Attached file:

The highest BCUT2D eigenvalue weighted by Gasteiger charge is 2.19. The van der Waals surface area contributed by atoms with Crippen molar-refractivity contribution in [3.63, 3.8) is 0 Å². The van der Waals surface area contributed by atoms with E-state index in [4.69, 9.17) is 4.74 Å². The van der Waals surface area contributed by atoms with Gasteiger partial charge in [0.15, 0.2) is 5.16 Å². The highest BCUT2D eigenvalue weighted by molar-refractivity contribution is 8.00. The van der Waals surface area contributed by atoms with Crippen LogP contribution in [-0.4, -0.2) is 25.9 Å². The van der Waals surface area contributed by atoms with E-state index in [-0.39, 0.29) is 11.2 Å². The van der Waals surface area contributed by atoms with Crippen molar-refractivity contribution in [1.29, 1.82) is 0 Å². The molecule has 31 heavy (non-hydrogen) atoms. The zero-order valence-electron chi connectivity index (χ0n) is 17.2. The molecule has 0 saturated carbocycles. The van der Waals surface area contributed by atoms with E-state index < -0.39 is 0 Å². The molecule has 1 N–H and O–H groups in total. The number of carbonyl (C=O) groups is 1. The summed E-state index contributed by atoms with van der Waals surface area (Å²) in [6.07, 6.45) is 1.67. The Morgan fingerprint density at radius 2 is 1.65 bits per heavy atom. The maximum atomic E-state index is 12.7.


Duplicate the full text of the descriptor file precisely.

The highest BCUT2D eigenvalue weighted by Gasteiger charge is 2.19. The van der Waals surface area contributed by atoms with Crippen molar-refractivity contribution in [3.63, 3.8) is 0 Å². The van der Waals surface area contributed by atoms with E-state index in [4.69, 9.17) is 4.74 Å². The van der Waals surface area contributed by atoms with Gasteiger partial charge in [0.15, 0.2) is 5.16 Å². The highest BCUT2D eigenvalue weighted by molar-refractivity contribution is 8.00. The van der Waals surface area contributed by atoms with Crippen LogP contribution in [-0.4, -0.2) is 25.9 Å². The van der Waals surface area contributed by atoms with E-state index in [-0.39, 0.29) is 11.2 Å². The van der Waals surface area contributed by atoms with Crippen molar-refractivity contribution in [1.29, 1.82) is 0 Å². The molecule has 31 heavy (non-hydrogen) atoms. The zero-order valence-electron chi connectivity index (χ0n) is 17.2. The molecule has 0 saturated carbocycles. The van der Waals surface area contributed by atoms with E-state index < -0.39 is 0 Å². The molecule has 1 N–H and O–H groups in total. The number of carbonyl (C=O) groups is 1. The summed E-state index contributed by atoms with van der Waals surface area (Å²) in [6.07, 6.45) is 1.67. The Morgan fingerprint density at radius 2 is 1.65 bits per heavy atom. The maximum atomic E-state index is 12.7.